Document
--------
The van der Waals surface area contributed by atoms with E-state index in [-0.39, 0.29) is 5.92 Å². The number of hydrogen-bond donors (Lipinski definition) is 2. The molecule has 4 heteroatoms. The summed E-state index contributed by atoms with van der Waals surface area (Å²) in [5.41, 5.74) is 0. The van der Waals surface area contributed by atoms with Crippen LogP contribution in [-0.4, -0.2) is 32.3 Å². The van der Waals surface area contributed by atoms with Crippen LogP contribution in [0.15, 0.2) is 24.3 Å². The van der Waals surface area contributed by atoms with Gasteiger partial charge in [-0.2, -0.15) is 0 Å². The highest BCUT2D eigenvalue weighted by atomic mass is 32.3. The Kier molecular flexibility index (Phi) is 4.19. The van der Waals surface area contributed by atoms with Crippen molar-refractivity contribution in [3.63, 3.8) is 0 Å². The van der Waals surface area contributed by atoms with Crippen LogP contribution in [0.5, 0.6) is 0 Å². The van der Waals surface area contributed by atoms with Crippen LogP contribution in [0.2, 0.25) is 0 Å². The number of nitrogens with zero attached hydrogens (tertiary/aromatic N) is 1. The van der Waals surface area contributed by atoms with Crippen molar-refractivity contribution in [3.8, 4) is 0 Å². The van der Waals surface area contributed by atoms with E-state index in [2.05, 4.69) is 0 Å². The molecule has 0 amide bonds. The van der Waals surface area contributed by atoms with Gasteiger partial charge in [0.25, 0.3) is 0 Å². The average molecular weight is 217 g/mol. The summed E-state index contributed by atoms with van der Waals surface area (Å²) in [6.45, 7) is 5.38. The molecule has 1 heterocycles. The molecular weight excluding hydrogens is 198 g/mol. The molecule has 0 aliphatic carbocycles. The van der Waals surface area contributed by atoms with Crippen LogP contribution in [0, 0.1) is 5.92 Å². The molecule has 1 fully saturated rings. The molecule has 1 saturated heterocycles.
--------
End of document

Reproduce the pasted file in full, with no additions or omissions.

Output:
The van der Waals surface area contributed by atoms with E-state index in [-0.39, 0.29) is 5.92 Å². The number of hydrogen-bond donors (Lipinski definition) is 2. The molecule has 4 heteroatoms. The summed E-state index contributed by atoms with van der Waals surface area (Å²) in [5.41, 5.74) is 0. The van der Waals surface area contributed by atoms with Crippen LogP contribution in [-0.4, -0.2) is 32.3 Å². The van der Waals surface area contributed by atoms with Crippen LogP contribution in [0.15, 0.2) is 24.3 Å². The van der Waals surface area contributed by atoms with Gasteiger partial charge in [-0.2, -0.15) is 0 Å². The highest BCUT2D eigenvalue weighted by atomic mass is 32.3. The Kier molecular flexibility index (Phi) is 4.19. The van der Waals surface area contributed by atoms with Crippen molar-refractivity contribution in [3.63, 3.8) is 0 Å². The van der Waals surface area contributed by atoms with Crippen LogP contribution in [0.5, 0.6) is 0 Å². The van der Waals surface area contributed by atoms with Crippen LogP contribution in [0.2, 0.25) is 0 Å². The number of nitrogens with zero attached hydrogens (tertiary/aromatic N) is 1. The van der Waals surface area contributed by atoms with Crippen molar-refractivity contribution in [3.8, 4) is 0 Å². The van der Waals surface area contributed by atoms with E-state index in [2.05, 4.69) is 0 Å². The molecule has 0 amide bonds. The van der Waals surface area contributed by atoms with Gasteiger partial charge in [0.25, 0.3) is 0 Å². The average molecular weight is 217 g/mol. The summed E-state index contributed by atoms with van der Waals surface area (Å²) in [6.45, 7) is 5.38. The molecule has 1 heterocycles. The molecular weight excluding hydrogens is 198 g/mol. The molecule has 0 aliphatic carbocycles. The van der Waals surface area contributed by atoms with Crippen LogP contribution in [0, 0.1) is 5.92 Å². The molecule has 1 fully saturated rings. The molecule has 1 saturated heterocycles.